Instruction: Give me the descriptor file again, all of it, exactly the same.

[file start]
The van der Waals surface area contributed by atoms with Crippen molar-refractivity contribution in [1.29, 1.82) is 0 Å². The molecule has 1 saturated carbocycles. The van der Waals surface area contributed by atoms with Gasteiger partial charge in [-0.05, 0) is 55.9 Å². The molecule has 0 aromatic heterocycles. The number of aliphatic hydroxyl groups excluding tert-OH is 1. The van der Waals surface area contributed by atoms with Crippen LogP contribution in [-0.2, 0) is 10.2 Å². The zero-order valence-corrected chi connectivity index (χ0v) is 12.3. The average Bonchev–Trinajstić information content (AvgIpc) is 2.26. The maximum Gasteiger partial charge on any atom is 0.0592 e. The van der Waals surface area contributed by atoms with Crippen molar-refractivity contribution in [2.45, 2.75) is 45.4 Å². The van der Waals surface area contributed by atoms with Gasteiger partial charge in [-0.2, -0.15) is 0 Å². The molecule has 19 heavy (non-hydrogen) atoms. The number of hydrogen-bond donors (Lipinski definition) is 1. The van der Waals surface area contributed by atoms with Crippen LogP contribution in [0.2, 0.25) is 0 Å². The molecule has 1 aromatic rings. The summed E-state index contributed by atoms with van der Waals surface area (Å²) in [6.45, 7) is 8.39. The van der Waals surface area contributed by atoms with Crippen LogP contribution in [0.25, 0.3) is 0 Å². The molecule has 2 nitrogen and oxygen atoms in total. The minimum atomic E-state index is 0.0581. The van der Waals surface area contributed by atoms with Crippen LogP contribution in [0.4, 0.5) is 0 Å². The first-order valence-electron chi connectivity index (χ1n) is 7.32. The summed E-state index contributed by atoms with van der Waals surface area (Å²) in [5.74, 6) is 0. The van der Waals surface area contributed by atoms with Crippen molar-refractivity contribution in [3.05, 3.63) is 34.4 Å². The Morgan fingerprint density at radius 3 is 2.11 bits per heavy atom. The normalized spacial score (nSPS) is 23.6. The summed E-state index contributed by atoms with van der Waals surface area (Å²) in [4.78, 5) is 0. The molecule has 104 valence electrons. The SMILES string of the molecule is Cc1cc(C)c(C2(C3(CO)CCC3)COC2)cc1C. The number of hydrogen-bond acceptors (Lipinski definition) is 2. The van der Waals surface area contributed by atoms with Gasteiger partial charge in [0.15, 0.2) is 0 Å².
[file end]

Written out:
The van der Waals surface area contributed by atoms with Crippen molar-refractivity contribution in [1.29, 1.82) is 0 Å². The molecule has 1 saturated carbocycles. The van der Waals surface area contributed by atoms with Gasteiger partial charge in [-0.05, 0) is 55.9 Å². The molecule has 0 aromatic heterocycles. The number of aliphatic hydroxyl groups excluding tert-OH is 1. The van der Waals surface area contributed by atoms with Crippen LogP contribution in [-0.2, 0) is 10.2 Å². The zero-order valence-corrected chi connectivity index (χ0v) is 12.3. The average Bonchev–Trinajstić information content (AvgIpc) is 2.26. The maximum Gasteiger partial charge on any atom is 0.0592 e. The van der Waals surface area contributed by atoms with Crippen molar-refractivity contribution in [2.45, 2.75) is 45.4 Å². The van der Waals surface area contributed by atoms with Gasteiger partial charge in [-0.2, -0.15) is 0 Å². The molecule has 19 heavy (non-hydrogen) atoms. The number of hydrogen-bond donors (Lipinski definition) is 1. The van der Waals surface area contributed by atoms with Crippen LogP contribution in [0.2, 0.25) is 0 Å². The molecule has 1 aromatic rings. The summed E-state index contributed by atoms with van der Waals surface area (Å²) in [6.45, 7) is 8.39. The van der Waals surface area contributed by atoms with Crippen LogP contribution in [0.25, 0.3) is 0 Å². The molecule has 2 nitrogen and oxygen atoms in total. The minimum atomic E-state index is 0.0581. The van der Waals surface area contributed by atoms with Crippen LogP contribution in [0.4, 0.5) is 0 Å². The first-order valence-electron chi connectivity index (χ1n) is 7.32. The summed E-state index contributed by atoms with van der Waals surface area (Å²) in [5.74, 6) is 0. The van der Waals surface area contributed by atoms with Crippen molar-refractivity contribution in [3.05, 3.63) is 34.4 Å². The Morgan fingerprint density at radius 3 is 2.11 bits per heavy atom. The normalized spacial score (nSPS) is 23.6. The summed E-state index contributed by atoms with van der Waals surface area (Å²) in [4.78, 5) is 0. The molecule has 104 valence electrons. The SMILES string of the molecule is Cc1cc(C)c(C2(C3(CO)CCC3)COC2)cc1C. The number of hydrogen-bond acceptors (Lipinski definition) is 2. The van der Waals surface area contributed by atoms with Gasteiger partial charge in [0.15, 0.2) is 0 Å².